For the 1988 season Amtrak established connections with the Cape Cod and Hyannis Railroad, a tourist railroad which in partnership with Massachusetts offered daily service from Boston to the Cape, originating at the Braintree MBTA station. Amtrak passengers coming off the Northeast Corridor could be through-ticketed destinations on the Cape and would change to Cape Cod and Hyannis train at Attleboro. Separate sections served Hyannis and Falmouth. This service supplemented the weekend Cape Codder, once again providing daily service to the Cape.[8] This interline service did not resume in 1989 after the Cape Cod and Hyannis Railroad folded.[9] Amtrak service to Attleboro ended at the same time.[10] Massachusetts provided financial support for the trains from 1986-1988.[11]

Beginning in 1989 Amtrak truncated the Saturday round-trip to Providence with a scheduled connection to another train; this round-trip was named Clamdigger for the 1990 season and given new numbers (#433 westbound and #438 eastbound). The Friday/Sunday train pair became #234/#235.[12] By 1993 the Saturday service was gone and the Friday/Sunday pair operated to New York only, with connections south.[13] For its final season in 1996 the Cape Codder originated in Boston, ran down the Northeast Corridor to Providence, then turned and ran east to Hyannis. Service from Washington and New York was available via a connecting train in Providence.[14]

Amtrak did not resume the Cape Codder for the 1997 season. The limited schedule, coupled with the fact that passengers found it difficult to navigate the Cape without an automobile, discouraged potential passengers. The service carried just 1,200 passengers in 1996, representing a 50% drop from 1995.[15]

Since its demise in 1996, were periodic discussions about reinstating passenger rail service from Boston to reduce car traffic to and from the Cape, with officials in Bourne seeking to extend MBTA Commuter Rail service from Middleboro to Buzzards Bay.[16] Scheduled passenger service between Boston and Hyannis resumed in May 2013 with the inauguration of the CapeFLYER, a collaboration between the Cape Cod Regional Transit Authority and the Massachusetts Bay Transportation Authority, and it was made permanent in the 2014 summer season after a successful trial run during the first year.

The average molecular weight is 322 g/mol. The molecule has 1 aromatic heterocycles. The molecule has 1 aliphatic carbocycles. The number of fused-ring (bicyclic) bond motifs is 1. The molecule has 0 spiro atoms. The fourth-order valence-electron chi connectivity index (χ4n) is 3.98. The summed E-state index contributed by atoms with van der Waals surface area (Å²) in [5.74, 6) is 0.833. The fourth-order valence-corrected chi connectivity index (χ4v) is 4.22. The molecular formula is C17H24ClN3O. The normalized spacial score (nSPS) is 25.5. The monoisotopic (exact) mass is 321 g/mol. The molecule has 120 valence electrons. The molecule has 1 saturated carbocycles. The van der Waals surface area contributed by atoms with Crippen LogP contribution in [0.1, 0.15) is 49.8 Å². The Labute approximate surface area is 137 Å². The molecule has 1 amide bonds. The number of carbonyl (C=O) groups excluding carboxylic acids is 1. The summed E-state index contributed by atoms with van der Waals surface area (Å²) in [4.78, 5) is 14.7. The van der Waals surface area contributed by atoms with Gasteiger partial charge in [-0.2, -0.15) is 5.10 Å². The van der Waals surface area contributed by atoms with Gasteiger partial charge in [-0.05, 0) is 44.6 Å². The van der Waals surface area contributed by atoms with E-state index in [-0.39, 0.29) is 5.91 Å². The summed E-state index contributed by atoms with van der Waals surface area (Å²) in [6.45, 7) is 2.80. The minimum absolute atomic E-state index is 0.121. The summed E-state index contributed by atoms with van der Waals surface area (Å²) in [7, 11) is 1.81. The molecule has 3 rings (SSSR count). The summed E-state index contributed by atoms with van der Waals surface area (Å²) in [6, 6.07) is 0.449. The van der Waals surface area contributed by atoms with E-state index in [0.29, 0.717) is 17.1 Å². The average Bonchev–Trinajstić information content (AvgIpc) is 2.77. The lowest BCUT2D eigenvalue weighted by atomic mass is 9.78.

See alsoEdit


  1. ^ Baer, Christopher T. (September 8, 2009). "NAMED TRAINS OF THE PRR INCLUDING THROUGH SERVICES" (PDF). Pennsylvania Railroad Technical and Historical Society.
  2. ^ Lynch, Peter E. (2003). New Haven Railroad. Voyageur Press.
  3. ^ New Haven Railroad timetable. April 24, 1955 – via Wikimedia Commons.
  4. ^ Karr, Ronald Dale (2017). The Rail Lines of Southern New England (2 ed.). Branch Line Press. p. 330. ISBN 9780942147124.
  5. ^ 'Official Guide of the Railways,' June, 1949, Tables 39, 40
  6. ^ Amtrak (July 3, 1986). "Metroliner and Cape Codder timetable, 1986". Retrieved 2013-06-28.
  7. ^ Wren, Patricia (July 5, 1986). "TIES RENEWED ON N.Y.-CAPE TRAIN RIDE". Boston Globe. Retrieved 2013-06-28.
  8. ^ Kolleth, Michael (May 29, 1988). "Daily Rail Service to Cape Is Returning". The New York Times. Retrieved 2013-06-29.
  9. ^ Ackerman, Jerry (July 5, 1989). "MASS. SPENT $1.2M ON DEPOTS WHERE TRAINS NOW SELDOM GO". Boston Globe. p. 34 – via  
  10. ^ Saltzman, Jonathan (June 25, 1989). "Trains to the Cape don't stop in Attleboro anymore". Providence Journal. Retrieved 2013-06-29.
  11. ^ Belcher, Jonathan. "Changes to Transit Service in the MBTA district" (PDF). NETransit.
  12. ^ Amtrak (1 April 1991). "National Train Timetables". Museum of Railway Timetables. p. 27. Retrieved 2013-06-29.
  13. ^ Amtrak (2 May 1993). "Northeast Timetable". Museum of Railway Timetables. p. 38. Retrieved 2013-06-29.
  14. ^ Amtrak (14 April 1996). "Northeast Timetable". Museum of Railway Timetables. p. 26. Retrieved 2013-06-29.
  15. ^ "Amtrak cancels NYC-Cape Cod train". The Standard-Times. New Bedford. Associated Press. May 11, 1997. Retrieved 2012-07-03.
  16. ^ "The Cape and Islands NPR Station - Cape Cod Rail Connection". Archived from the original on 2007-10-13. Retrieved 2009-01-11.

Further readingEdit

  • Nelligan, Tom (October 1986). "Cape Cod Rail Revival". Trains. 46 (12): 18–18A. ISSN 0041-0934.

External linksEdit